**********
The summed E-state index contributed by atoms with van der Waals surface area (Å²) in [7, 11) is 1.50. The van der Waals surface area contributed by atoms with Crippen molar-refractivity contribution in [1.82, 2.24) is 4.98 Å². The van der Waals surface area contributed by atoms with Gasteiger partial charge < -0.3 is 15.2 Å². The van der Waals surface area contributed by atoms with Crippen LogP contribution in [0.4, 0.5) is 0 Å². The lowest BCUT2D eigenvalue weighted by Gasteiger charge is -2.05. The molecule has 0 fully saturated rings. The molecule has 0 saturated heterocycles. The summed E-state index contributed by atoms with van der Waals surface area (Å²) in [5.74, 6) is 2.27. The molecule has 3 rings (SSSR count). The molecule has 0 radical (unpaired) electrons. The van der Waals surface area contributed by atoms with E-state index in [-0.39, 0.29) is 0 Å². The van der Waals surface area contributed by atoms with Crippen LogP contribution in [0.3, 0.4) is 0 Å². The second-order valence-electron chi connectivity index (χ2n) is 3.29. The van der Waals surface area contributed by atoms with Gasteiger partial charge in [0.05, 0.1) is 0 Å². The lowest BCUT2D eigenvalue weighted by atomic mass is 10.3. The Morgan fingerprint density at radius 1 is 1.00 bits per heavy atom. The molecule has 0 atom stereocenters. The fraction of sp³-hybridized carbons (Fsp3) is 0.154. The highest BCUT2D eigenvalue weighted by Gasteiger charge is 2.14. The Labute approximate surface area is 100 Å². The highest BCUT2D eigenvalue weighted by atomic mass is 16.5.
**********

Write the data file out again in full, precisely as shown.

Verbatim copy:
The summed E-state index contributed by atoms with van der Waals surface area (Å²) in [7, 11) is 1.50. The van der Waals surface area contributed by atoms with Crippen molar-refractivity contribution in [1.82, 2.24) is 4.98 Å². The van der Waals surface area contributed by atoms with Gasteiger partial charge < -0.3 is 15.2 Å². The van der Waals surface area contributed by atoms with Crippen LogP contribution in [0.4, 0.5) is 0 Å². The lowest BCUT2D eigenvalue weighted by Gasteiger charge is -2.05. The molecule has 0 fully saturated rings. The molecule has 0 saturated heterocycles. The summed E-state index contributed by atoms with van der Waals surface area (Å²) in [5.74, 6) is 2.27. The molecule has 3 rings (SSSR count). The molecule has 0 radical (unpaired) electrons. The van der Waals surface area contributed by atoms with E-state index in [-0.39, 0.29) is 0 Å². The van der Waals surface area contributed by atoms with Crippen LogP contribution in [0.3, 0.4) is 0 Å². The second-order valence-electron chi connectivity index (χ2n) is 3.29. The van der Waals surface area contributed by atoms with Gasteiger partial charge in [0.05, 0.1) is 0 Å². The lowest BCUT2D eigenvalue weighted by atomic mass is 10.3. The Morgan fingerprint density at radius 1 is 1.00 bits per heavy atom. The molecule has 0 atom stereocenters. The fraction of sp³-hybridized carbons (Fsp3) is 0.154. The highest BCUT2D eigenvalue weighted by Gasteiger charge is 2.14. The Labute approximate surface area is 100 Å². The highest BCUT2D eigenvalue weighted by atomic mass is 16.5.